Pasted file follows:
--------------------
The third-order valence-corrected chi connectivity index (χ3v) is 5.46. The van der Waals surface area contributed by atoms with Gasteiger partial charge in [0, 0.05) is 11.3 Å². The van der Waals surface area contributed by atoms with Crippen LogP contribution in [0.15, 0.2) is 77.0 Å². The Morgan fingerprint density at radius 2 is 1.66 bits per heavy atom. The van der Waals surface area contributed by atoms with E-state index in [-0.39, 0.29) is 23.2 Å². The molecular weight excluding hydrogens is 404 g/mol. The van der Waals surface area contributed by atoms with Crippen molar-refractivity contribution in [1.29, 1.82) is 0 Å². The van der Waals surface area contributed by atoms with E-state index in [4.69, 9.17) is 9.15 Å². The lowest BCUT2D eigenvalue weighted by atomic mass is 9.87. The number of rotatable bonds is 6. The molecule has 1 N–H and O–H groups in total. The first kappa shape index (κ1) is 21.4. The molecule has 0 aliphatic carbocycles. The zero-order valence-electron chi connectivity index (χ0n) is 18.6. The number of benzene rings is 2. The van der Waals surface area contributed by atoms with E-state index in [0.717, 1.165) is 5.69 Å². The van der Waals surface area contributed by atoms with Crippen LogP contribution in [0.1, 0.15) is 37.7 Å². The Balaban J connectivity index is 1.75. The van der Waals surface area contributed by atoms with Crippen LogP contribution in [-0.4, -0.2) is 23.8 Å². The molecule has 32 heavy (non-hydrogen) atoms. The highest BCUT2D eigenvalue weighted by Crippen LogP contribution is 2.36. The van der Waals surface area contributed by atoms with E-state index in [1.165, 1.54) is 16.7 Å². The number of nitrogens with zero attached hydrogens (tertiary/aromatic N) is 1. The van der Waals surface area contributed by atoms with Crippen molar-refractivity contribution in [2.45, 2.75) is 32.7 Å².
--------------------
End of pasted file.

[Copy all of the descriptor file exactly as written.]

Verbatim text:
The third-order valence-corrected chi connectivity index (χ3v) is 5.46. The van der Waals surface area contributed by atoms with Gasteiger partial charge in [0, 0.05) is 11.3 Å². The van der Waals surface area contributed by atoms with Crippen LogP contribution in [0.15, 0.2) is 77.0 Å². The Morgan fingerprint density at radius 2 is 1.66 bits per heavy atom. The van der Waals surface area contributed by atoms with E-state index in [-0.39, 0.29) is 23.2 Å². The molecular weight excluding hydrogens is 404 g/mol. The van der Waals surface area contributed by atoms with Crippen molar-refractivity contribution in [1.29, 1.82) is 0 Å². The van der Waals surface area contributed by atoms with E-state index in [4.69, 9.17) is 9.15 Å². The lowest BCUT2D eigenvalue weighted by atomic mass is 9.87. The number of rotatable bonds is 6. The molecule has 1 N–H and O–H groups in total. The first kappa shape index (κ1) is 21.4. The molecule has 0 aliphatic carbocycles. The zero-order valence-electron chi connectivity index (χ0n) is 18.6. The number of benzene rings is 2. The van der Waals surface area contributed by atoms with E-state index in [0.717, 1.165) is 5.69 Å². The van der Waals surface area contributed by atoms with Crippen LogP contribution in [0.1, 0.15) is 37.7 Å². The Balaban J connectivity index is 1.75. The van der Waals surface area contributed by atoms with Crippen LogP contribution in [-0.4, -0.2) is 23.8 Å². The molecule has 32 heavy (non-hydrogen) atoms. The highest BCUT2D eigenvalue weighted by Crippen LogP contribution is 2.36. The van der Waals surface area contributed by atoms with E-state index in [1.165, 1.54) is 16.7 Å². The number of nitrogens with zero attached hydrogens (tertiary/aromatic N) is 1. The van der Waals surface area contributed by atoms with Crippen molar-refractivity contribution in [2.45, 2.75) is 32.7 Å².